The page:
"I Was Not Ready to Die Yet": William Stowell's Utah War Ordeal | BYU Studies

"I Was Not Ready to Die Yet": William Stowell's Utah War Ordeal

Section and Issue
Article
from
Product

THIS IS PREMIUM CONTENT

Log in or subscribe to download the PDF for free.

Learn about premium content here.

$1.29

"I Was Not Ready to Die Yet": William Stowell's Utah War Ordeal

Author R. Devan Jensen, Author Kenneth L. Alford,

In the fall of 1857, young wives Cynthia Jane Stowell and Sophronia Stowell bade fare­well to their husband, William R. R. Stowell, a lieutenant in the Utah militia working to hinder the US Army from entering Utah Territory. That winter they received word that William had been captured and was being held prisoner at Camp Scott, in present-day Wyoming. The Utah War arose from a complex web of causes and motivations: federal and Utah territorial authorities often clashed regarding Mormon authority and influence in the territorial court sys­tem, the mail service, policies regarding American-Indian relations, polygamy, and the moral character of territorial appointees. In October 1857, Lieutenant William Stowell was serving as an adju­tant in Major Joseph Taylor's Nauvoo Legion infantry battalion. He and Joseph Taylor were captured by Captain Marcy. Taylor escaped, but Stowell was held through a freezing winter and released in June 1858. There was a joyful reunion with his wives and many children, who had struggled through the Move South and dealt with poverty and sickness.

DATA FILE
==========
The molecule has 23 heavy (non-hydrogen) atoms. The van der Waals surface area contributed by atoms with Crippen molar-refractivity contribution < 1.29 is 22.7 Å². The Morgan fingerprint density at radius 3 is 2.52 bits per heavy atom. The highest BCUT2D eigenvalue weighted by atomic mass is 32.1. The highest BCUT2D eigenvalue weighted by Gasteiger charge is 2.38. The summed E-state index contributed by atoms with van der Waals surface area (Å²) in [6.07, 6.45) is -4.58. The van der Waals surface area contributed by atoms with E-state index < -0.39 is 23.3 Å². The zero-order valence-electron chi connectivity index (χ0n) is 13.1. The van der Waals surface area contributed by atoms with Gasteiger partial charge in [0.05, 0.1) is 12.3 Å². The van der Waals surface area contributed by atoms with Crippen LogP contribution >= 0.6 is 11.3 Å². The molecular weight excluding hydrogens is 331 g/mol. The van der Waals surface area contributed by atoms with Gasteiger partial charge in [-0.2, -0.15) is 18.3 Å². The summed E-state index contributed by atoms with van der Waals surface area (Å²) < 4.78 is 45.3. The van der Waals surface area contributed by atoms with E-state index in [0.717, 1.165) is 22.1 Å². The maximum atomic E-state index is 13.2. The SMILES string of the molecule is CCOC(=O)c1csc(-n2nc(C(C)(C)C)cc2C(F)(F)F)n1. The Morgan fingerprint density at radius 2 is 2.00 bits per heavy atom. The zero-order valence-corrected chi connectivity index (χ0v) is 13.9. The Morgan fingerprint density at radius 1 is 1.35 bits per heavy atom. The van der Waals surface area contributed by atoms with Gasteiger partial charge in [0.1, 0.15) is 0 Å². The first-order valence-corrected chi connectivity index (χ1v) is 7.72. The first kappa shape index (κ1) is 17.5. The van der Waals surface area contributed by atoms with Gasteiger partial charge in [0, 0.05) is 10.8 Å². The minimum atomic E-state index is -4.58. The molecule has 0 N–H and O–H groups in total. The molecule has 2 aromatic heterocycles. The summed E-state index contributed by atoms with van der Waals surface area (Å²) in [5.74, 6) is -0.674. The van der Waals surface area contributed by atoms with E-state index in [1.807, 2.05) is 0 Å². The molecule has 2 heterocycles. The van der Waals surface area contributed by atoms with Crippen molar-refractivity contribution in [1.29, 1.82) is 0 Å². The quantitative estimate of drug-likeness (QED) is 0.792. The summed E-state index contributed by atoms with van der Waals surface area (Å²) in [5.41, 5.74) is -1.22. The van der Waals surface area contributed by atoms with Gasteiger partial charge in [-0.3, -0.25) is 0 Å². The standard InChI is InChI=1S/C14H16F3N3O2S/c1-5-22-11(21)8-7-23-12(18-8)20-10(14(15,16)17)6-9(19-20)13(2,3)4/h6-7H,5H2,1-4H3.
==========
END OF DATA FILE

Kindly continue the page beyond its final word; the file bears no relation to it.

Categories: